The Crest of the Commonwealth of Australia Treasury Portfolio Ministers
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Peter Costello

Treasurer

11 March 1996 - 3 December 2007

Transcript of 28/06/99

Transcript No. 99/47

Treasurer
Hon Peter Costello MP

7.30 Report

Monday, 28 June 1999

 

SUBJECT: A New Tax System

O’BRIEN:

It’s the end of one chapter for Treasurer Peter Costello and the start of another. Having spent a year selling the new tax he now has to introduce it with maximum effect and minimal fuss. Peter Costello joins me now from Canberra. Peter Costello, originally you said that a GST without food wouldn’t work. You now say, even with your various compromises to the Democrats, you’ve got 80 per cent of what you wanted. Is that good enough to deliver the benefits that you promised all along?

TREASURER:

I think the first thing we should say Kerry, is that it is a great day for Australia, we’re going to get a new tax system. And this is an argument that’s been going on in the country, I think, for 20, 25 years. Labor had a go at introducing a consumption tax, John Hewson had a go and it’s great, really great news for Australia that we’ve managed to get that legislation through the Senate and we’ll be able to cut income taxes on 1 July. And I just want to pay tribute to all of the people who’ve worked so hard for tax reform in this country. We said during the course of the election campaign that the broader the base the better the tax would be. As it turned out we weren’t able to implement our election policy, but the Australian Democrats, and I pay tribute to them too, they were prepared to negotiate, compromise. We weren’t able to introduce 100 per cent of our policy but I think I said 85 per cent, they got some important wins and the great thing is we did something together for Australia and we’ve moved this debate on probably 60 or 70 years from where it was and I just want to thank all of those people that have been part of it.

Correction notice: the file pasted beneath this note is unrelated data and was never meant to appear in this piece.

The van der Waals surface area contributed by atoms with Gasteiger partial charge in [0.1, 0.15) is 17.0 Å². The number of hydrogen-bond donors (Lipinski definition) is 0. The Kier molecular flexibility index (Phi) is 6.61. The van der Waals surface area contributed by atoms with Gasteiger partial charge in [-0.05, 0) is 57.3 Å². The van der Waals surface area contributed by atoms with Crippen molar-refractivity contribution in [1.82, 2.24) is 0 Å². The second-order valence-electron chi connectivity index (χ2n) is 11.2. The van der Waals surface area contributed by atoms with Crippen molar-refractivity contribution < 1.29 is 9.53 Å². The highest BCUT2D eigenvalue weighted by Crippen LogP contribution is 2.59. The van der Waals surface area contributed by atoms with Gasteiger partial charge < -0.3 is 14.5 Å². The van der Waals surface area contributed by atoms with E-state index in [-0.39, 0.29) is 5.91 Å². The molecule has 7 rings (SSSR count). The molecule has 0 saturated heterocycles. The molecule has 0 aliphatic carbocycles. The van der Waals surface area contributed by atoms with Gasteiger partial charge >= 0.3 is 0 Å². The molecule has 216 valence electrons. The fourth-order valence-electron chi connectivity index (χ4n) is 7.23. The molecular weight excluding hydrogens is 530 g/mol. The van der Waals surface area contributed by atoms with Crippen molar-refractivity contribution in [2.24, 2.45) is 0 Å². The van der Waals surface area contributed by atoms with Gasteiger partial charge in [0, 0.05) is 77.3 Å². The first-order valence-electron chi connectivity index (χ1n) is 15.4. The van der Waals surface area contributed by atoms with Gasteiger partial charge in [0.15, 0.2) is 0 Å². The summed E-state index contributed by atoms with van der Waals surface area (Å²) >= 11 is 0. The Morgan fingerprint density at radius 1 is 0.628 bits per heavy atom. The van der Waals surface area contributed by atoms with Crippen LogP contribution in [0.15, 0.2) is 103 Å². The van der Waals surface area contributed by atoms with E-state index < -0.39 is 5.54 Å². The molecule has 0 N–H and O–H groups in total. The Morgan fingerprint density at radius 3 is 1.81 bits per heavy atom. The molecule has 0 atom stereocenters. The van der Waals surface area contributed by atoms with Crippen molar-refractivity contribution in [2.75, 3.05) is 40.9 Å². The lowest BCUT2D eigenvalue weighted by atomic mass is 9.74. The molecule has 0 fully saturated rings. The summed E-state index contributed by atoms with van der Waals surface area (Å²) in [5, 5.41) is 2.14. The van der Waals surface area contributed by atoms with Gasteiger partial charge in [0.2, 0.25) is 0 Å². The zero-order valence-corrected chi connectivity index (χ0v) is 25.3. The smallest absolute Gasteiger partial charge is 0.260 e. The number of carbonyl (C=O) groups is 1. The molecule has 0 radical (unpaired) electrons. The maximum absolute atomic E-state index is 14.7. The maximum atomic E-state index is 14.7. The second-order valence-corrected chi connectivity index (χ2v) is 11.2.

O’BRIEN:

Okay, even with the compromises, you’re still promising increased growth, you’re still promising increased employment?

TREASURER:

Oh sure. I think the funny thing is, as I recall back at the time of the last election, the attack on us was that growth would fall away and none of this would be affordable. We’re now in a situation where the economy is growing faster than nearly anyone predicted. Some people are saying that you’ll get a surge in the lead up to July of 2000. We’ll have a GST in place on 1 July 2000. We’ll have Olympics visitors coming in in September, they’ll be making their fair contribution to Australia’s tax system just like Australians make it to other people’s tax systems when they go overseas. And on 1 July 2000 people will be getting income tax cuts as well. So to be able to abolish wholesale sales tax, modernise the indirect tax system, get a new system of Commonwealth-State relations, cut income taxes, have a timetable for reducing other state indirect taxes, this is the culmination of enormous personal work and effort and for the country too, I think, to have put the argument behind us and to face the future with confidence.

O’BRIEN:

But even allowing for all of your sense of triumph about this, the jury is still out for a number of other people who are expert in the field and who are not, it would seem, political. One of Australia’s leading modellers, Professor Peter Dixon from Monash University, has looked at the latest package, he looked at the original very closely, he’s looked at the latest package and he says, it’s still based on narrow analysis, on outdated economic theory with changes not yet subjected to rigorous modelling.

TREASURER: